The Major League Soccer, building on the power of back-to-back home strikes by Giancarlo Stanton and Byron Buxton, continued its dominance of the All-Star Game Tuesday night at Dodger Stadium. AL won the 2022 MLB All-Star Game, 3-2, to rack up nine consecutive National League wins in the midsummer classic.
Stanton, an All-Star Game MVP, hit Homer’s 457-foot Dodgers righty Tony Gonsolin in the fourth inning. Buxton, the next hitter, followed up with a 425-foot blast of his own to give AL a one-time lead that the team wouldn’t give up.
The National League is off to a strong start. Dribbling legend Clayton Kershaw made the start in front of his home crowd and scored a goalless first half (which featured Shuhei Ohtani). NL got two runs at the bottom of the first, thanks to the RBI song from Mookie Betts and Homer solo from first Cardinals Paul Goldschmidt. NL has had four hits from AL writer Shane McClanahan, but has only had one hit in the last eight innings.
Now for some takeaways from the 2022 All-Star Game.
consecutive AL up to nine
The MLS All-Star Game win streak is up to nine. The so-called Junior circuit is also 21-4 in the last 25 All-Star games. However, the National League dominated the All-Star game so much in the 1960s and 1970s that the AL had only a slim 47-43-2 advantage in the all-time series despite its recent dominance. AL will be looking to extend its All-Star winning streak to 10 at T-Mobile Park in Seattle next year.
Stanton and Buxton made history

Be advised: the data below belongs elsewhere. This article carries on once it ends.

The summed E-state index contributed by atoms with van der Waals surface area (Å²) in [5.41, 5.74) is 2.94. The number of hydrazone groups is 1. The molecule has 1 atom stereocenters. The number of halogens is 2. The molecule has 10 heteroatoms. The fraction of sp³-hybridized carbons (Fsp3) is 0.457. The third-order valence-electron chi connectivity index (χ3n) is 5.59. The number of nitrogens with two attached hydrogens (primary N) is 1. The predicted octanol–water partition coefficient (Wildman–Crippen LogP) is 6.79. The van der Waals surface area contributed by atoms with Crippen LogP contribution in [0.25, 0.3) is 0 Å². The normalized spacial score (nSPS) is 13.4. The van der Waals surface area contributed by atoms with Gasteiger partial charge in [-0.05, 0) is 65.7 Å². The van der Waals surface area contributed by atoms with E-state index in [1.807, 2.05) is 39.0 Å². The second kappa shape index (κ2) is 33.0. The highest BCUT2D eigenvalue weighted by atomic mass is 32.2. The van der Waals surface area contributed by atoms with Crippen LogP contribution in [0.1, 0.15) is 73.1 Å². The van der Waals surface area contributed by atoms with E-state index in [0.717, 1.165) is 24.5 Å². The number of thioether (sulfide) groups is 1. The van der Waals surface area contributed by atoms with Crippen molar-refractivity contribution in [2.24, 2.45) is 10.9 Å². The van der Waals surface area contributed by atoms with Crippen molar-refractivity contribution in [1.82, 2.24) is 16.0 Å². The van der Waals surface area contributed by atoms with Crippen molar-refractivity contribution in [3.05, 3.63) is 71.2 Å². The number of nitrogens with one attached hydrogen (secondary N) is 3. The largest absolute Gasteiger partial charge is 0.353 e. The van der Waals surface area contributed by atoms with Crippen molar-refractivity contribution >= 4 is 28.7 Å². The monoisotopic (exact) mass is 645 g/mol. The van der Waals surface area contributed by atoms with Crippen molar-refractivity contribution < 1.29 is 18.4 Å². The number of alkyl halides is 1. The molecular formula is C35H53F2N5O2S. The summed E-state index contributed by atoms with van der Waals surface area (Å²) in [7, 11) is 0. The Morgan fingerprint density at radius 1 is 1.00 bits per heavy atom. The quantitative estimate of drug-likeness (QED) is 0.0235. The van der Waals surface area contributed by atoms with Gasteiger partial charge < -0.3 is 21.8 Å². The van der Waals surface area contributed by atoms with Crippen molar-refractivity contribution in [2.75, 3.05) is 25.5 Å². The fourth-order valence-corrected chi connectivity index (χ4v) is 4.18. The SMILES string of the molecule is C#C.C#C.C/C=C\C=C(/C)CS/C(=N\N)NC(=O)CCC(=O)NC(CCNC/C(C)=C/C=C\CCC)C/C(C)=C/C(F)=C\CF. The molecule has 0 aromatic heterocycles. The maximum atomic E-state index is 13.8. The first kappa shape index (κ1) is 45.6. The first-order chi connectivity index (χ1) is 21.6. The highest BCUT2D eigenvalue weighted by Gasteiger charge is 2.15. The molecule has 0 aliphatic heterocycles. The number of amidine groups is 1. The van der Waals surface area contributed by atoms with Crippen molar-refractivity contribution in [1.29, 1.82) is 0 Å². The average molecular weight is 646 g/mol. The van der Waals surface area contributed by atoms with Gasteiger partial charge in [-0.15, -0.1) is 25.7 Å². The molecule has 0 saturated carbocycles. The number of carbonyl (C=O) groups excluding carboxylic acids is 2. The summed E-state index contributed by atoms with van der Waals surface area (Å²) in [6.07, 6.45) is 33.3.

Thanks to Homer Goldschmidt I, NL held a 2-0 lead in the fourth inning. However, things quickly changed thanks to Giancarlo Stanton of the Yankees and Byron Paxton of the twins.
With a one-and-one exit, host Tony Gonsulin introduced Dodgers Stanton by a 0-2 break. Stanton, who joined forces with Mariano Rivera (2013) and Derek Jeter (2000) as the Yankees to win the All-Star Game MVP, found it in his desire:
It’s a 457-foot smash mission that reached the circumference of the seats Stanton was sitting in when he was visiting Dodger Stadium as a kid. It also left the bat at 111.7 mph, According to Sarah Langeis the highest Statcast exit speed ever recorded in an All-Star game.
That tied the match, and Buxton, the next hitter, gave AL the 3-2 lead with this blast of Fastball 2-1 over the area:
And we say above the area we mean it categorically:
In tandem, these two circles made their first All-Star game since Alex Bregman and George Springer of the Astros pulled them in 2018 and seventh overall. Consider the significance of the Stanton-Buxton range, which is unsurpassed, at least in relation to the classic midsummer:
Not coincidentally, Stanton and Buxton reunited for 47 Homer in the first half of this season.
Choose Kershaw Ohtani
In a field interview before his first hit, Shuhei Ohtani said he plans to swing the first pitch, swing the first pitch he did. He sent Clayton Kershaw’s first show in the middle for a single. Ohtani is the third player to achieve first-court success of an All-Star Game, joining fellow Angels Mike Trout (2013) and Hall of Famer Kirby Puckett (1986).